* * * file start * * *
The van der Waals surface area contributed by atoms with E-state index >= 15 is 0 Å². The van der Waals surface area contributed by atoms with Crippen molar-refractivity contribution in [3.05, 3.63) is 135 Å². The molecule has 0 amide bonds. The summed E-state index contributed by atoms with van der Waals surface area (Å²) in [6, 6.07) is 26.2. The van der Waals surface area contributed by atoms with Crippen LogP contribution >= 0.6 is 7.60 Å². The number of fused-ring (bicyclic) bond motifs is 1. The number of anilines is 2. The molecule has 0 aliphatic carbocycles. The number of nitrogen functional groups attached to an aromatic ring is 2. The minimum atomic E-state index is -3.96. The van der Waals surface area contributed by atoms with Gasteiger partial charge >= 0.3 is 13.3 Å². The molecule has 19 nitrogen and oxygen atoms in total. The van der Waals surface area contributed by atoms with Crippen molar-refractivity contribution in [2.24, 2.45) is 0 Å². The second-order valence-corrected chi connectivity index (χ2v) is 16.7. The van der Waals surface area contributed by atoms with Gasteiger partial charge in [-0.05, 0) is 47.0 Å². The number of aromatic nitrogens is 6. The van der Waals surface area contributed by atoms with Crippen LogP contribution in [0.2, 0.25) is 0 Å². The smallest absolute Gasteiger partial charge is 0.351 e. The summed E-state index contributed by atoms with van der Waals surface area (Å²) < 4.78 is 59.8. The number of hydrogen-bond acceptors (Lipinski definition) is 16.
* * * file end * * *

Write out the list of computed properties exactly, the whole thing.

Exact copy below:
The van der Waals surface area contributed by atoms with E-state index >= 15 is 0 Å². The van der Waals surface area contributed by atoms with Crippen molar-refractivity contribution in [3.05, 3.63) is 135 Å². The molecule has 0 amide bonds. The summed E-state index contributed by atoms with van der Waals surface area (Å²) in [6, 6.07) is 26.2. The van der Waals surface area contributed by atoms with Crippen LogP contribution >= 0.6 is 7.60 Å². The number of fused-ring (bicyclic) bond motifs is 1. The number of anilines is 2. The molecule has 0 aliphatic carbocycles. The number of nitrogen functional groups attached to an aromatic ring is 2. The minimum atomic E-state index is -3.96. The van der Waals surface area contributed by atoms with Gasteiger partial charge >= 0.3 is 13.3 Å². The molecule has 19 nitrogen and oxygen atoms in total. The van der Waals surface area contributed by atoms with Crippen molar-refractivity contribution in [2.24, 2.45) is 0 Å². The second-order valence-corrected chi connectivity index (χ2v) is 16.7. The van der Waals surface area contributed by atoms with Gasteiger partial charge in [-0.05, 0) is 47.0 Å². The number of aromatic nitrogens is 6. The van der Waals surface area contributed by atoms with Crippen LogP contribution in [0.2, 0.25) is 0 Å². The smallest absolute Gasteiger partial charge is 0.351 e. The summed E-state index contributed by atoms with van der Waals surface area (Å²) < 4.78 is 59.8. The number of hydrogen-bond acceptors (Lipinski definition) is 16.